US manufacturer trade body the American Helicopter Society (AHS) says that by modifying 20-year-old airworthiness standards, the US Federal Aviation Administration is merely updating its rulemaking to keep pace with advances in technology. Rhett Flater, AHS executive director, says: "The improvements in handling qualities and safety realised during the past 20 years will now be reflected in the agency's rulemaking concerning airworthiness requirements."

The manufacturers have been working with the FAA on the proposed new certification standards, Flater says. "Without exception, AgustaWestland, Bell, Boeing, Eurocopter and Sikorsky have participated in the development of this NPRM. I understand that EASA [European Aviation Safety Agency] has published a similar notice and that both agencies, the FAA and EASA, intend to co-ordinate the implementation of these changes," he says. "Another point worth mentioning is that this NPRM will largely impact only newly manufactured helicopters and not the legacy fleet of aircraft produced in the last 40 years."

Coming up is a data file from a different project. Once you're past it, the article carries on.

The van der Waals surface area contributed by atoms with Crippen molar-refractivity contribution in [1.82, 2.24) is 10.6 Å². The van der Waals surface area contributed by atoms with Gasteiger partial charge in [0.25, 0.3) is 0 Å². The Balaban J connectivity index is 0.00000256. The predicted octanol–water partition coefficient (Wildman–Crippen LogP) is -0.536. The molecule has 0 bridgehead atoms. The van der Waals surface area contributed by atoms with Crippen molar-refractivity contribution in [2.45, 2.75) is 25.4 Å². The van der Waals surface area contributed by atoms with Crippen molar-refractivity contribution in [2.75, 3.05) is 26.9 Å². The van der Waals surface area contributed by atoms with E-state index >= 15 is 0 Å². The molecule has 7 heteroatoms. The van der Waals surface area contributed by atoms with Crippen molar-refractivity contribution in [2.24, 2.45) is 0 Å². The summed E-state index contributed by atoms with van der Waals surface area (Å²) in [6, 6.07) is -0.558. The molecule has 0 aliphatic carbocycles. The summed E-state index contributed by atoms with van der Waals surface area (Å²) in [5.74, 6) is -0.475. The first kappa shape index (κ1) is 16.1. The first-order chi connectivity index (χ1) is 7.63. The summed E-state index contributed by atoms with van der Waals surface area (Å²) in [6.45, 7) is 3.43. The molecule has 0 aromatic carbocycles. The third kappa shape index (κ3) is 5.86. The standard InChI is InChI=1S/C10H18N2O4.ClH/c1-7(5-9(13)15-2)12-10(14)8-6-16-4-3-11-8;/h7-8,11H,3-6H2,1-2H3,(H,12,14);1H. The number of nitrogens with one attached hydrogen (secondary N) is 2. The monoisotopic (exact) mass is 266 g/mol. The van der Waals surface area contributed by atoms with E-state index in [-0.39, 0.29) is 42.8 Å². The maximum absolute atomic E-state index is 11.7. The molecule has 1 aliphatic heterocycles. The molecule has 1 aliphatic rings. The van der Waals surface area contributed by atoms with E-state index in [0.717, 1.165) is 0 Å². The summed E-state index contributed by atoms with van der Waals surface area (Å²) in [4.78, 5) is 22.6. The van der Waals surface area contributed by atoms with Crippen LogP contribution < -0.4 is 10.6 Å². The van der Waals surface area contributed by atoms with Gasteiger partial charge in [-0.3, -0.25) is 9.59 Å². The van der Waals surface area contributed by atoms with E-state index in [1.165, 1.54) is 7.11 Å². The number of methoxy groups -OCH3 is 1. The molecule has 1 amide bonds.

Old helicopters, however, will remain a significant proportion of the world's operating fleet for many years to come, warns the AHS, which is a part of the reason why the industry has been developing a system for improving rotary-wing operational safety worldwide. Flater says: "Independently of this NPRM, the FAA, AHS International, the Helicopter Association International, the major airframe and engine manufacturers, as well as specialised operator associations, have created the International Helicopter Safety Team tasked with reducing the helicopter accident rate by 80% within 10 years."

Source: Flight International